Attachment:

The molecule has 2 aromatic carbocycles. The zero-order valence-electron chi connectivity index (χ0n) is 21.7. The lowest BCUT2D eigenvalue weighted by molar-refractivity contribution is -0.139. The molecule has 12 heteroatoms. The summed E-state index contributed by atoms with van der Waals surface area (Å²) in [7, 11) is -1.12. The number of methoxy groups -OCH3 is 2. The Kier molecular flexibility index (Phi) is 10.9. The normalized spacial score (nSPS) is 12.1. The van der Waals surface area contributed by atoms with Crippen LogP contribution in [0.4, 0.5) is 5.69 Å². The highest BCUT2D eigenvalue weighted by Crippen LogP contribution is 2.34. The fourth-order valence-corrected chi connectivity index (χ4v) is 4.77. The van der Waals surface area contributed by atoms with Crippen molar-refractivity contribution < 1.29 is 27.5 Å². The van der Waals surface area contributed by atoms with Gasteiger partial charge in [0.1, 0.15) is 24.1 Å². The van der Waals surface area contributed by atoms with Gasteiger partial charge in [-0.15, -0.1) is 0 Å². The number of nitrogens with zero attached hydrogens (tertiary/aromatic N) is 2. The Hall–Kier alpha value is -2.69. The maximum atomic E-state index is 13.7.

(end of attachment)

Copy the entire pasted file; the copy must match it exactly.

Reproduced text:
The molecule has 2 aromatic carbocycles. The zero-order valence-electron chi connectivity index (χ0n) is 21.7. The lowest BCUT2D eigenvalue weighted by molar-refractivity contribution is -0.139. The molecule has 12 heteroatoms. The summed E-state index contributed by atoms with van der Waals surface area (Å²) in [7, 11) is -1.12. The number of methoxy groups -OCH3 is 2. The Kier molecular flexibility index (Phi) is 10.9. The normalized spacial score (nSPS) is 12.1. The van der Waals surface area contributed by atoms with Crippen LogP contribution in [0.4, 0.5) is 5.69 Å². The highest BCUT2D eigenvalue weighted by Crippen LogP contribution is 2.34. The fourth-order valence-corrected chi connectivity index (χ4v) is 4.77. The van der Waals surface area contributed by atoms with Crippen molar-refractivity contribution < 1.29 is 27.5 Å². The van der Waals surface area contributed by atoms with Gasteiger partial charge in [0.1, 0.15) is 24.1 Å². The van der Waals surface area contributed by atoms with Gasteiger partial charge in [-0.15, -0.1) is 0 Å². The number of nitrogens with zero attached hydrogens (tertiary/aromatic N) is 2. The Hall–Kier alpha value is -2.69. The maximum atomic E-state index is 13.7.